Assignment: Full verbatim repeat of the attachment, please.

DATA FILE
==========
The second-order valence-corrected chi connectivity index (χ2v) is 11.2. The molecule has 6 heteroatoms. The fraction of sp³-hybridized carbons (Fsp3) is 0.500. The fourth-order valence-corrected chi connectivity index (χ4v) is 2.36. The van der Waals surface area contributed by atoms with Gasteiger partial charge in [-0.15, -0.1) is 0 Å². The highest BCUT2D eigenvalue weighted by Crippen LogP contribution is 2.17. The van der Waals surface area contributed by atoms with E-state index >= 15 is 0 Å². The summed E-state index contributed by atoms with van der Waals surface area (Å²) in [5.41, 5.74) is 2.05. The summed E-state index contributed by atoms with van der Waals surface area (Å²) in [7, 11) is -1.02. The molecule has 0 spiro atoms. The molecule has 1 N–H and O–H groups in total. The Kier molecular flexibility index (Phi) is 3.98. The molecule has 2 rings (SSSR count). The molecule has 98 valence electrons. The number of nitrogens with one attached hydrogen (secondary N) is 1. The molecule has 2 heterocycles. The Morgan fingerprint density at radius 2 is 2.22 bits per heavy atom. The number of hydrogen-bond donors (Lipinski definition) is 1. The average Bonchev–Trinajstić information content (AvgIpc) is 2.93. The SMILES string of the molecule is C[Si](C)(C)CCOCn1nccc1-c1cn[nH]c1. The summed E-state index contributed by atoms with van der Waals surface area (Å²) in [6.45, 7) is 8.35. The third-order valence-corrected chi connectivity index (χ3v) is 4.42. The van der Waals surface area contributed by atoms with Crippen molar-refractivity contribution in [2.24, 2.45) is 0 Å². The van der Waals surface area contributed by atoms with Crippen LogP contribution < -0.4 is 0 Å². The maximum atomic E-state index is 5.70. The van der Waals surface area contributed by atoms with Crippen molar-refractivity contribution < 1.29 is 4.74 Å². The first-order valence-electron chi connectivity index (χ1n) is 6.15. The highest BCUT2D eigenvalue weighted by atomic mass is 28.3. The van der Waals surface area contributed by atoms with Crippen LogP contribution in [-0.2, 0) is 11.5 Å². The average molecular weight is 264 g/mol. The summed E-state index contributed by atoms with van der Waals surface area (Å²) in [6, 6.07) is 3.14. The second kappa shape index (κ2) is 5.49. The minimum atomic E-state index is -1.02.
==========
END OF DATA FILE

The second-order valence-corrected chi connectivity index (χ2v) is 11.2. The molecule has 6 heteroatoms. The fraction of sp³-hybridized carbons (Fsp3) is 0.500. The fourth-order valence-corrected chi connectivity index (χ4v) is 2.36. The van der Waals surface area contributed by atoms with Gasteiger partial charge in [-0.15, -0.1) is 0 Å². The highest BCUT2D eigenvalue weighted by Crippen LogP contribution is 2.17. The van der Waals surface area contributed by atoms with E-state index >= 15 is 0 Å². The summed E-state index contributed by atoms with van der Waals surface area (Å²) in [5.41, 5.74) is 2.05. The summed E-state index contributed by atoms with van der Waals surface area (Å²) in [7, 11) is -1.02. The molecule has 0 spiro atoms. The molecule has 1 N–H and O–H groups in total. The Kier molecular flexibility index (Phi) is 3.98. The molecule has 2 rings (SSSR count). The molecule has 98 valence electrons. The number of nitrogens with one attached hydrogen (secondary N) is 1. The molecule has 2 heterocycles. The Morgan fingerprint density at radius 2 is 2.22 bits per heavy atom. The number of hydrogen-bond donors (Lipinski definition) is 1. The average Bonchev–Trinajstić information content (AvgIpc) is 2.93. The SMILES string of the molecule is C[Si](C)(C)CCOCn1nccc1-c1cn[nH]c1. The summed E-state index contributed by atoms with van der Waals surface area (Å²) in [6.45, 7) is 8.35. The third-order valence-corrected chi connectivity index (χ3v) is 4.42. The van der Waals surface area contributed by atoms with Crippen molar-refractivity contribution in [2.24, 2.45) is 0 Å². The van der Waals surface area contributed by atoms with Crippen LogP contribution < -0.4 is 0 Å². The maximum atomic E-state index is 5.70. The van der Waals surface area contributed by atoms with Crippen molar-refractivity contribution < 1.29 is 4.74 Å². The first-order valence-electron chi connectivity index (χ1n) is 6.15. The highest BCUT2D eigenvalue weighted by atomic mass is 28.3. The van der Waals surface area contributed by atoms with Crippen LogP contribution in [-0.2, 0) is 11.5 Å². The average molecular weight is 264 g/mol. The summed E-state index contributed by atoms with van der Waals surface area (Å²) in [6, 6.07) is 3.14. The second kappa shape index (κ2) is 5.49. The minimum atomic E-state index is -1.02.